CAL clamping down on credit card fraud
Speaking at a Joint Select Committee on State Enterprises, CAL Senior Manager, Financial and Revenue Accounting, Adrian Agarrat, said criminals are using other people’s credit card information to book flights on the airline’s website.
He acknowledged that these crimes are costing the company US$40,000 (TT$270,000) a month, which amounts to TT$3.25 million per year.
"That is a continual issue, criminal activity against the airline where we have criminals using other people's credit card information to make bookings through our website."
He said they have been working with another provider and are looking at a more efficient system to prevent the frequency of those crimes.
"Right now we have a team that works every day to try to mitigate the impact of that," he said.
He said the highest incidence of this fraud was at four points of entry — Trinidad (to New York); Kingston (to New York); Guyana (to North America) and “out of Caracas”, the latter of which was being addressed through the immigration department.
He said the new provider will provide a more 'integrated approach' in tackling the types of cards that might be compromised.
He said there are some challenges, for example, some of the information required to pursue a civil or criminal matter is not available.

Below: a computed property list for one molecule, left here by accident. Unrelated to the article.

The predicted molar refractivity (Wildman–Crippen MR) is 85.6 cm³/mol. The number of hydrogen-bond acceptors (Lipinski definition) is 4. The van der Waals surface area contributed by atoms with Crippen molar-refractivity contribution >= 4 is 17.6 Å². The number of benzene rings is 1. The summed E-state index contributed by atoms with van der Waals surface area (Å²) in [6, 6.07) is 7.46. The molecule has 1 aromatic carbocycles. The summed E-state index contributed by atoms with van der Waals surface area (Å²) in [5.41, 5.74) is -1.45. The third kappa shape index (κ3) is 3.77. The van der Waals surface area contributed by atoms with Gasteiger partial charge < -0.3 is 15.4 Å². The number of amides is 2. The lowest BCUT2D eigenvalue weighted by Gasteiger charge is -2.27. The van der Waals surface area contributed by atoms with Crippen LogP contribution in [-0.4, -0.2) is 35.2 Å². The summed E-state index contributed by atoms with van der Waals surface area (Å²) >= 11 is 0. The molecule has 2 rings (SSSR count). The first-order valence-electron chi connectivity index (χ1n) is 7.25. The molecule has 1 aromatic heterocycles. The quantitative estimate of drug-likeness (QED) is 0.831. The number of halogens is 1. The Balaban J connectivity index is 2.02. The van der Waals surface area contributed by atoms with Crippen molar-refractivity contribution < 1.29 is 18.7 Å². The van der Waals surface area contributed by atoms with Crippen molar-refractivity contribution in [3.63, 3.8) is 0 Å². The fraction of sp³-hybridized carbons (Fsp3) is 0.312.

"We have made a report, there are challenges, one of the issues is that some of the information we would require to have either civil or criminal prosecution isn't available to us given our contracted arrangement with our PSS (passenger service) provider right now."
"Part of the new implementation is to deal with that issue. I have discussed with our legal counsel (regarding challenges)," he said.
US$20 million 'accounting error'
Also noted was an 'accounting error' in the company's 2013 revenue which he said was rectified with external auditors and adjustments have been made.
He said the error in cargo was carried out over two accounting periods and the problem was rectified within the 2012 accounts.
"We had stated those accounts, that was part of our delay in preparing some of our accounts."
"We realised there was an overestimation in some of the revenues declared."
"We rectified that matter. There was a receivable sticking out that wasn't something that ought to be collected based on the overestimation."